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Before you get started, take this readiness quiz.
In mixture problems , we will have two or more items with different values to combine together. The mixture model is used by grocers and bartenders to make sure they set fair prices for the products they sell. Many other professionals, like chemists, investment bankers, and landscapers also use the mixture model.
We will start by looking at an application everyone is familiar with—money!
Imagine that we take a handful of coins from a pocket or purse and place them on a desk. How would we determine the value of that pile of coins? If we can form a step-by-step plan for finding the total value of the coins, it will help us as we begin solving coin word problems.
So what would we do? To get some order to the mess of coins, we could separate the coins into piles according to their value. Quarters would go with quarters, dimes with dimes, nickels with nickels, and so on. To get the total value of all the coins, we would add the total value of each pile.
How would we determine the value of each pile? Think about the dime pile—how much is it worth? If we count the number of dimes, we’ll know how many we have—the number of dimes.
But this does not tell us the value of all the dimes. Say we counted 17 dimes, how much are they worth? Each dime is worth $0.10—that is the value of one dime. To find the total value of the pile of 17 dimes, multiply 17 by $0.10 to get $1.70. This is the total value of all 17 dimes. This method leads to the following model.
For the same type of coin, the total value of a number of coins is found by using the model
where
number is the number of coins
value is the value of each coin
total value is the total value of all the coins
The number of dimes times the value of each dime equals the total value of the dimes.
We could continue this process for each type of coin, and then we would know the total value of each type of coin. To get the total value of all the coins, add the total value of each type of coin.
Let’s look at a specific case. Suppose there are 14 quarters, 17 dimes, 21 nickels, and 39 pennies.
The total value of all the coins is $6.64.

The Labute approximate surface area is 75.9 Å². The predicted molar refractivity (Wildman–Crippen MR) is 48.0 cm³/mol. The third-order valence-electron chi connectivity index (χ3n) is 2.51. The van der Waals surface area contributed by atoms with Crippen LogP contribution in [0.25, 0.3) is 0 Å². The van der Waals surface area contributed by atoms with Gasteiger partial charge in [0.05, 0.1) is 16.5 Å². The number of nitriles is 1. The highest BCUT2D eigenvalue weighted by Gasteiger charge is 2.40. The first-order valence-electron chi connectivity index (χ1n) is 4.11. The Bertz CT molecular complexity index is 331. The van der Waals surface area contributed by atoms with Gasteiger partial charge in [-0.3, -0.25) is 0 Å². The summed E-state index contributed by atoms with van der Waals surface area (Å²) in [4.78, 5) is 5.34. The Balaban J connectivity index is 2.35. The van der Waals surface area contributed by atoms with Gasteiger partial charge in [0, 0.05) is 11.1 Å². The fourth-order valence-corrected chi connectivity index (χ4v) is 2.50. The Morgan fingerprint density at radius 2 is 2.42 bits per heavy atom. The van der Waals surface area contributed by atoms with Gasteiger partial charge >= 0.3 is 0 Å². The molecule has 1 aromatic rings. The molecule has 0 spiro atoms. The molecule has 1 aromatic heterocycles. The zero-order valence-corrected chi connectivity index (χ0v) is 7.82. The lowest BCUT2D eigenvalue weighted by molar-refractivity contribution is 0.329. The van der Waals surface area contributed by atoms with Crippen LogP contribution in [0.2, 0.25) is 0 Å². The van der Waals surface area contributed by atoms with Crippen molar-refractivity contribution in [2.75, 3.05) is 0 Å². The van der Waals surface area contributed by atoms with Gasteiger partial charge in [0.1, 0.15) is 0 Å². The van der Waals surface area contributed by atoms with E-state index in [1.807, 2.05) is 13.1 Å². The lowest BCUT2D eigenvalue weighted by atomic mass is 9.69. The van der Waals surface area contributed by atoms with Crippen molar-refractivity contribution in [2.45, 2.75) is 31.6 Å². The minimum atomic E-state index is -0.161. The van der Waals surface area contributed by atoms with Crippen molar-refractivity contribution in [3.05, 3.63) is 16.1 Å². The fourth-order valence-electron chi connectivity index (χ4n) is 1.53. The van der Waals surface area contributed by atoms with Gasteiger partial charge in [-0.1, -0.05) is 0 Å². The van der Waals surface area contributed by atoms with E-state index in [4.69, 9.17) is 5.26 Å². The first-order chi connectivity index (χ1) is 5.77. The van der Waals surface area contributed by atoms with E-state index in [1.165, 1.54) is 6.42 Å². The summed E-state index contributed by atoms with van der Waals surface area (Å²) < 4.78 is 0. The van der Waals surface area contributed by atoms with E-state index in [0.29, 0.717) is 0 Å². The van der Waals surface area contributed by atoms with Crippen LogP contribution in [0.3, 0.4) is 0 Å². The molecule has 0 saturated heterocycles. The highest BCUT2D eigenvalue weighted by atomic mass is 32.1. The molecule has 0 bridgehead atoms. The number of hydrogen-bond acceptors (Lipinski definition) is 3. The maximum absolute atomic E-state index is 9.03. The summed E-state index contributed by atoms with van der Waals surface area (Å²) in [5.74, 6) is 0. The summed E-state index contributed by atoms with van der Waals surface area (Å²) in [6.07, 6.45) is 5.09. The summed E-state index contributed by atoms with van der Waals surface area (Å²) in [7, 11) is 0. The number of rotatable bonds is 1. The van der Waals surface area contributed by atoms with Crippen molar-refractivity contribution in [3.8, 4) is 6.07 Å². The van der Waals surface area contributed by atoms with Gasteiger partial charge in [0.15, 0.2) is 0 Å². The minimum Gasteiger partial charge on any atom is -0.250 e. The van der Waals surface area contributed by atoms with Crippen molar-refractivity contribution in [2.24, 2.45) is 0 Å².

Notice how the chart helps organize all the information! Let’s see how we use this method to solve a coin word problem.
Adalberto has $2.25 in dimes and nickels in his pocket. He has nine more nickels than dimes. How many of each type of coin does he have?
Step 1. Read the problem. Make sure all the words and ideas are understood.
Step 2. Identify what we are looking for.
Step 3. Name what we are looking for. Choose a variable to represent that quantity.
Next we counted the number of each type of coin. In this problem we cannot count each type of coin—that is what you are looking for—but we have a clue. There are nine more nickels than dimes. The number of nickels is nine more than the number of dimes.
Fill in the “number” column in the table to help get everything organized.
Now we have all the information we need from the problem!
We multiply the number times the value to get the total value of each type of coin. While we do not know the actual number, we do have an expression to represent it.
And so now multiply $number\xb7value=total\phantom{\rule{0.2em}{0ex}}value.$ See how this is done in the table below.
Notice that we made the heading of the table show the model.
Step 4. Translate into an equation. It may be helpful to restate the problem in one sentence. Translate the English sentence into an algebraic equation.
Write the equation by adding the total values of all the types of coins.
Step 5. Solve the equation using good algebra techniques.
Now solve this equation. | |
Distribute. | |
Combine like terms. | |
Subtract 0.45 from each side. | |
Divide. | |
So there are 12 dimes. | |
The number of nickels is $d+9$ . | |
21 $\phantom{\rule{1.2em}{0ex}}$ |
Step 6. Check the answer in the problem and make sure it makes sense.
Does this check?
Step 7. Answer the question with a complete sentence.
If this were a homework exercise, our work might look like the following.
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